Shape-shifting Canadians Jay Malinowski and Eon Sinclair reunite for their fifth album under the Bedouin Soundclash moniker, an inclusive and enveloping tapestry of sound that stitches together dub, post-punk, electronica, gospel, Afro-pop, swing and New Orleans jazz.
In the digital streaming era, it has never been easier for an auto-didact with a curious impulse to access a wealth of arcane riches from a plethora of cultures, eras and genres of music-making; discovery and immersion awaits at the click of a button. The Torontonian post-punk world-beat duo known as Bedouin SoundClash have been crate-digging and synthesising an array of disparate influences since 2001 and have returned for Mass on the esteemed Mr Bongo imprint, their first record in nearly a decade.
Recorded in Marigny Studios in New Orleans with The Preservation Hall Jazz Band and in Vancouver’s St James Church with the children of the St James Music Academy, Mass represents a cacophony of aesthetics and a liberation born from creative immersion, of soaking up the cities and musicians surrounding them.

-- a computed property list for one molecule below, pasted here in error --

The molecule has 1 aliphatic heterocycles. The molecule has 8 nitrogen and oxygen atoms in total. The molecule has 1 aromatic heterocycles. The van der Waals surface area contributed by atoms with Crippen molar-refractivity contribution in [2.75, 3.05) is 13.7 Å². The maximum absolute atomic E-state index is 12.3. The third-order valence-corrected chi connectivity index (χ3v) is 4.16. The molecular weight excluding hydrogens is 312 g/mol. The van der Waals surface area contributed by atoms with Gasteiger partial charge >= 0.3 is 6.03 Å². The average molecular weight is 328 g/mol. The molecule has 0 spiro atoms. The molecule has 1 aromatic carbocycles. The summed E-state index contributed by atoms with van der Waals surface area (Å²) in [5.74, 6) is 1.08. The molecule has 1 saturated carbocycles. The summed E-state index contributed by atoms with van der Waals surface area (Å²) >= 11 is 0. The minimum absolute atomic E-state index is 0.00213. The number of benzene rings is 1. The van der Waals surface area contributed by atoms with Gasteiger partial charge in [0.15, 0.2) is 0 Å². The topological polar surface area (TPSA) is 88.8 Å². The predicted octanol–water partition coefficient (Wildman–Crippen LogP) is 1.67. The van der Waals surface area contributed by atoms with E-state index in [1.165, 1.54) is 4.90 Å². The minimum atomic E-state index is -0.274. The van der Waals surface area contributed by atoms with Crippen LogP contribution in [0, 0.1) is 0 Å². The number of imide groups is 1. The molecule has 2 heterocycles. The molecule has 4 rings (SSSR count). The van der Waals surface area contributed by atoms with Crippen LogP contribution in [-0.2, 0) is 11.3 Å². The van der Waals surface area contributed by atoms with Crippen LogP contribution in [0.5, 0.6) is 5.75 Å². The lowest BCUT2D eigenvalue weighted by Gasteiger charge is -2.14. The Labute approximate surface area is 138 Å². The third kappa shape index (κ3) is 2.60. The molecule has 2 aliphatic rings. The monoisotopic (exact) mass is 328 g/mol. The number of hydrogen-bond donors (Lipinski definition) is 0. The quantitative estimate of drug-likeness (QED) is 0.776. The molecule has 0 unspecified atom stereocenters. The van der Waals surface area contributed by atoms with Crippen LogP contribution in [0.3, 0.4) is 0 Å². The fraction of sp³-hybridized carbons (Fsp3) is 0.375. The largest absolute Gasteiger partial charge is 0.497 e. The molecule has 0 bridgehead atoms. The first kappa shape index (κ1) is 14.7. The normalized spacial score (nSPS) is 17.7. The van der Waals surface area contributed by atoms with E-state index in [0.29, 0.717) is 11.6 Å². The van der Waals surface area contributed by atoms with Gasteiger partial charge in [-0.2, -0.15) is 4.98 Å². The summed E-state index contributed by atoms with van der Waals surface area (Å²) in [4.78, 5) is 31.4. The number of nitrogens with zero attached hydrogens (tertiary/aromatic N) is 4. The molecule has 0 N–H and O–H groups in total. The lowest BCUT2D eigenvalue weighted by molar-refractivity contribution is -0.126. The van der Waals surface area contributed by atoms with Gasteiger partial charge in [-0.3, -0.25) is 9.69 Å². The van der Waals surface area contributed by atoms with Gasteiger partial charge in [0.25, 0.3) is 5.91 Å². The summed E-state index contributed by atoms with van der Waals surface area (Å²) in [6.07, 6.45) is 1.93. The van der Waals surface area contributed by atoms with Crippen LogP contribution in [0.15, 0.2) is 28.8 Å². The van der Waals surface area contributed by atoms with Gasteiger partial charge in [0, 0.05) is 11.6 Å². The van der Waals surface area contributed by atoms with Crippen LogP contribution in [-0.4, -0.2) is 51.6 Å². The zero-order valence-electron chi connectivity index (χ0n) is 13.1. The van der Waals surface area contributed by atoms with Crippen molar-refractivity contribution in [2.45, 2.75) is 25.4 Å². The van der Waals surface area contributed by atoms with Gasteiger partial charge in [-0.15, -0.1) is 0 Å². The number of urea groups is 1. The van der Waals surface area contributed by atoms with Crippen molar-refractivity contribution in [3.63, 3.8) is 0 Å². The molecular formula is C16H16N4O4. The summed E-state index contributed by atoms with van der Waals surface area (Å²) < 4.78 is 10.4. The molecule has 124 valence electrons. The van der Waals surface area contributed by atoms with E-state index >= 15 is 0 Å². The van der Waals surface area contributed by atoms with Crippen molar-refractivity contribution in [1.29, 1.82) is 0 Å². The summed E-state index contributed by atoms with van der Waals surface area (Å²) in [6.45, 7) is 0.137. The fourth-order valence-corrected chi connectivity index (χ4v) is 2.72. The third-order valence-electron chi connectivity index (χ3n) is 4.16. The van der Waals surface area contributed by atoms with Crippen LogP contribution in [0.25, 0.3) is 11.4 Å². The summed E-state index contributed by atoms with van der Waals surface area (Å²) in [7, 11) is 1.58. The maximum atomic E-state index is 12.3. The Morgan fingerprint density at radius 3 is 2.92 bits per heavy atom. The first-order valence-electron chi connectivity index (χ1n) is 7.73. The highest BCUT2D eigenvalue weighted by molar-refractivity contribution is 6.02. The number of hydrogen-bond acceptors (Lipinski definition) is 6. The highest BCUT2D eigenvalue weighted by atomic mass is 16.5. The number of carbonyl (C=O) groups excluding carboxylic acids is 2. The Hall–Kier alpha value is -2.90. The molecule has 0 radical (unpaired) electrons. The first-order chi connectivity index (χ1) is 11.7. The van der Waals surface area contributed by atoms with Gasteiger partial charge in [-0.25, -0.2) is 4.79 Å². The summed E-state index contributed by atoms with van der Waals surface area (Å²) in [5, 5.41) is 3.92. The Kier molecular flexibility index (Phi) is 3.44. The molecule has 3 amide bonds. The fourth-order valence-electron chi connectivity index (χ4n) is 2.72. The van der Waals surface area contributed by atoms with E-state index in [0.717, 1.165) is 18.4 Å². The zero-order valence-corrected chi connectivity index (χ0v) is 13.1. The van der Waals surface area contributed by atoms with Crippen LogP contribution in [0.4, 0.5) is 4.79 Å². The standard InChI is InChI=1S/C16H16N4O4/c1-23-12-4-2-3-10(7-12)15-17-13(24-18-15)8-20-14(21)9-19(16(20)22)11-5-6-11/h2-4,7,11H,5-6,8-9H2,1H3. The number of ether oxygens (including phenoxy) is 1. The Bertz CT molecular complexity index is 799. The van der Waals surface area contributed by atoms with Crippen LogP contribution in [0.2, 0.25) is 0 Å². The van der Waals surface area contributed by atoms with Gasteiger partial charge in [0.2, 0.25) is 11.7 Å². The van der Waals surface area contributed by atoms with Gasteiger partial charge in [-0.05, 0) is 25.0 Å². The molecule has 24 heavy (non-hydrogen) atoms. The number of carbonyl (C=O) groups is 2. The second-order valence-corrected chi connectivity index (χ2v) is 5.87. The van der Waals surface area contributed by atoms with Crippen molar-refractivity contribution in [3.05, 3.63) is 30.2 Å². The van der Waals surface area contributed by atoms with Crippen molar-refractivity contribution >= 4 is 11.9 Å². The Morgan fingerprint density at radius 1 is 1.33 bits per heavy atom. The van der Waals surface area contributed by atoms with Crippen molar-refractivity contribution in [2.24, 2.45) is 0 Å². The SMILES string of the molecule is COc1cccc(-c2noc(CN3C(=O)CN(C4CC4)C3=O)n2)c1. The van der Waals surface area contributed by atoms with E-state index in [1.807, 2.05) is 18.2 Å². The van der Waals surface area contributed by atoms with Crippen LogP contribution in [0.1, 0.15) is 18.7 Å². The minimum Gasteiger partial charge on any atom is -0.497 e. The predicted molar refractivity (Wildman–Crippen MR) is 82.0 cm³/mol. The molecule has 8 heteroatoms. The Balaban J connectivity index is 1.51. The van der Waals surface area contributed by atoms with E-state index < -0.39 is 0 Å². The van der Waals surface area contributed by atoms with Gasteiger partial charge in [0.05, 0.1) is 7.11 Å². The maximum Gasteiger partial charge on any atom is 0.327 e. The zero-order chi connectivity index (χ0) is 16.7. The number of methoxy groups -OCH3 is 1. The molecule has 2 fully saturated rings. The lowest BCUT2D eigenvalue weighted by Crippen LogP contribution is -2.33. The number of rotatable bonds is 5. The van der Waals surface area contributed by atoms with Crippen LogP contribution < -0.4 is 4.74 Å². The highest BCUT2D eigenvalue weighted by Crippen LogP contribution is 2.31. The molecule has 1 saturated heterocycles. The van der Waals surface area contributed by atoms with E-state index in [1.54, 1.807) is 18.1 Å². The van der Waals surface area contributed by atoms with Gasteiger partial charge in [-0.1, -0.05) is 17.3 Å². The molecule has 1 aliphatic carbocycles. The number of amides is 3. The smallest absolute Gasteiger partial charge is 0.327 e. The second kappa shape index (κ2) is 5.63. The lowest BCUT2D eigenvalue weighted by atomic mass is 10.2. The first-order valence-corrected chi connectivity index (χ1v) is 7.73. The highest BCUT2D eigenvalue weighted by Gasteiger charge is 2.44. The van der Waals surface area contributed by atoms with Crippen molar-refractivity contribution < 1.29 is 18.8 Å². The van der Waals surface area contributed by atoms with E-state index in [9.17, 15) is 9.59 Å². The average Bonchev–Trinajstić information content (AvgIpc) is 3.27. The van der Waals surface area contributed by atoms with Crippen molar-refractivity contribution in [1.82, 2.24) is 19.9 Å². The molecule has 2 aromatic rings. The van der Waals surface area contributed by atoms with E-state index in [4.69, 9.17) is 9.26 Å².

The opening soca surge of Salt Water ushers the listener in with its regal brass fanfares and exuberant vocals; this is followed by the Joe Strummer-like rasp, Phil Spector motif and pearly choral flourishes of the children on the infectious Born into Bad Times. The sun-splashed recent single, Clockwork, pores over the overwhelming turbulence of a new relationship whilst loping hip-hop breakbeats and big band horns provide a transporting interplay.
Threaded throughout are a few creaky missteps and clunkers: the anodyne train-wreck, They Gutted This City, quickly outstays its welcome, the stodgy and mawkish Better Days is beige, hackneyed and one-dimensional in its affirmatory gestures and Drive is an insipid and trite mush of trip-hop and tropical pop.
The subtleties of its execution are free-ranging and complex, with the best songs transcending the myriad influences informing the project: Full Bloom begins like an outtake from Jeremy Deller’s Acid Brass project and lifts off into an anthemic, diaphanous slab of uplifting soul, while the buoyant St Jude of the Floors radiates a punchy, ‘Graceland’esque lilt.
By Michael Sumsion